Many, many months ago when I used to work, and when I used to take the tube everyday. I read the Metro. A free paper that used to keep me occupied during my 15 minute Journey. Most of the time it was pretty mundane stuff, but this one day they had a report on a cooking school in Hoi An, called the Red Bridge. It was quite a good report, and as we had just decided to quit work and goto South East Asia, I kept the article just in case we ended up in Vietnam.
As we have travelled North from Saigon, I have been meeting people who have been to the school. All reports were good. So as we arrived in Hoi An, I decided to do the class. I knew it was nothing to taxing, but just a mornings fun. Amazingly I even managed to persuade Lina to come with me.
It runs everyday, with from what I can gather with about 18 people everyday. Nice little earner. You are taken around the central market and shown lots of fruit, veg, salads, fish, meat and normal everyday things that are used in a Vietnamese kitchen. All quite informative with lots of jokes from our market guide. It's amazing how much of Vietnamese food has a dual purpose. Like some leaves are good for arthritis, and some good for back pain. Two things I suffer from. Maybe I should move here.
The market tour ends in a trip to a kitchen appliance stall, where we were shown the instruments to make flowers out of a carrots. Quite a hard sell, but in true Vietnamese fashion its all good fun. Quite a few people brought these implements, Lina included. I can really imagine her making petals from slices of carrot with every dinner we have from now on. Well it beats turning carrots as I was forced to do at Leiths. Failed miserably at that.
We then had a leisurely 25 minute cruise downstream in their boat to the cooking school, which also turns out to be more of a resort than just a school. There is a restaurant and a swimming pool there, but as it is so far out of town, I can not see too many people making their way out there to dine.
We were given a quick tour of their small herb garden. Lots of wonderful smells there. It was quite intoxicating.
The area where we were to have our class was right on the water front. They had already set up the work stations for us, and chairs were lined up for us to watch the demonstrations. We each received a recipe sheet of everything we were going to cook, plus a few extras like dipping sauces etc.
Our teacher for the class was the chef at the restaurant there. His jokes were well practised, and went very smoothly. He'd obviously been using them for quite a while. Some were funnier than others.
We were first shown how to make a seafood salad, which was to be served in a cut out pineapple. Unfortunately we did not get to male this, but we did get to eat it afterwards and it was great.
We made a quick aubergine and tomato sauce simmered in a clay pot. We never got to finish this and I am sure it was thrown away as the one we ate later was quite different.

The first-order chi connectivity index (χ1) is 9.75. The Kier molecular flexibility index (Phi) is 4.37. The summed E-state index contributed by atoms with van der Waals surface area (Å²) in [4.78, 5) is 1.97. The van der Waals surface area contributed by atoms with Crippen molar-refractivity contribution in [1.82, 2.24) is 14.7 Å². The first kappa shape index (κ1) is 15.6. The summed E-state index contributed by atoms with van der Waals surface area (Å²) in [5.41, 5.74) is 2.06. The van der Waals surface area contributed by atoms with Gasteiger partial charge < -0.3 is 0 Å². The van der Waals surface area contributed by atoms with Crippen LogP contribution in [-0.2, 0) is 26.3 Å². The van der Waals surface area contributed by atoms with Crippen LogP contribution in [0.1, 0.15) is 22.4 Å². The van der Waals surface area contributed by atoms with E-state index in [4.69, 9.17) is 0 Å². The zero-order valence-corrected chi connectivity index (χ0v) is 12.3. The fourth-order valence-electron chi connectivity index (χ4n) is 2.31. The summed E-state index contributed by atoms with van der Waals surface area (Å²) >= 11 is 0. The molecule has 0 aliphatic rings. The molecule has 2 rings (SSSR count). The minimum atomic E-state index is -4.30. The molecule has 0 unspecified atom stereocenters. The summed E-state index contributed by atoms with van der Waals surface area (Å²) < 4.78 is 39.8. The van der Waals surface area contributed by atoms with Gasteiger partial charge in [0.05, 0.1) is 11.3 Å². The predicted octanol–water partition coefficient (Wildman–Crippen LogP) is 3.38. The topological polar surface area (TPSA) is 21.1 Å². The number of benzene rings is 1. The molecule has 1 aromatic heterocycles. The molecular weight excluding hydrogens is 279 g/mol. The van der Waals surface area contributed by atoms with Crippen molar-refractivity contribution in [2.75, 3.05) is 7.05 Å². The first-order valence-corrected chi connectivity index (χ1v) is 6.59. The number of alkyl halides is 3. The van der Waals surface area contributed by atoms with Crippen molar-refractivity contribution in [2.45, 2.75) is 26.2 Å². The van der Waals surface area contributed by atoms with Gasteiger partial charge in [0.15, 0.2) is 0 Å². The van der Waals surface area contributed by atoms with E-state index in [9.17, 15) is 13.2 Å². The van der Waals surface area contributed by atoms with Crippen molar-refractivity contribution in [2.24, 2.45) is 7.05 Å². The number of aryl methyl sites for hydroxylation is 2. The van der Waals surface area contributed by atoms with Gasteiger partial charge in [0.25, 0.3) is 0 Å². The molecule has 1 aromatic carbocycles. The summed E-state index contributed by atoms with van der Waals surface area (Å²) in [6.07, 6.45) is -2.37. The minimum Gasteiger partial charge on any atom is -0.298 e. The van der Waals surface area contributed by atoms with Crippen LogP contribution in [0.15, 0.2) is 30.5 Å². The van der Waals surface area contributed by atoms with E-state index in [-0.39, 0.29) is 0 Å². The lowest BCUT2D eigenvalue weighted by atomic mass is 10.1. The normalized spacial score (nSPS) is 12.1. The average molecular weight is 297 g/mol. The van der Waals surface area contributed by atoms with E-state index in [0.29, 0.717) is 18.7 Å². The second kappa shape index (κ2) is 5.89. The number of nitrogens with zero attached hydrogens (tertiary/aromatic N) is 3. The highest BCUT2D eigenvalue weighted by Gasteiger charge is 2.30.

Next we were shown how to make fresh rice paper. Quite a long process, with soaking the rice over night. Thankfully the rice had been soaked and blended. They are actually quite easy to make, all you need is a large pan 1/2 full of simmering water. A cloth tied tightly over the top and a larger lid. You take a ladle full of the liquid, pour it on the cloth and move it around from the middle to the outside. Pop the lid on, let it steam for one minute. Then prise it off with a thin piece of bamboo. This took me two attempts to get it off as the first one folded in on its self and stuck fast. The second was much better. Everyone made a decent attempt at it and we all got to roll our own salad rolls with an already prepared ingredients. They were delicious. Still not overly keen on the peanut dipping sauce as for me it doesn't taste too peanutty. But the chilli sauce. Delish.
After scoffing our salad rolls we were shown how to make Hoi An pancakes and a bit of fruit decoration. The pancakes were nice but a little bit greasy, as you use quite a lot of oil. But rolled in rice paper they were very good. My attempts of making a fan out of the cucumber and a rose from the tomato were, well not so fruitful. The picture shows how they should of looked. Not going to claim that one.
Class finished with we sat down in the restaurant to eat all what we cooked. The aubergine in a clay pot was quite different from the one we started to cook earlier. This one had a few more ingredients in like garlic. I wonder what happened to ours. The seafood salad in pineapple was really delicious. We also had a steamed fish in a sweet and sour sauce, which we wrapped with salad in rice paper. Really delicate flavours. All washed down with a glass of Australian Pinot Grigot, it was a fun morning. Everyone had a good time. It was a different way of spending a morning, and nothing to taxing on the cooking front.
Lina has said she wants to do all the cooking courses with me now. Finally I can get her to cook for me....
Next course Hanoi.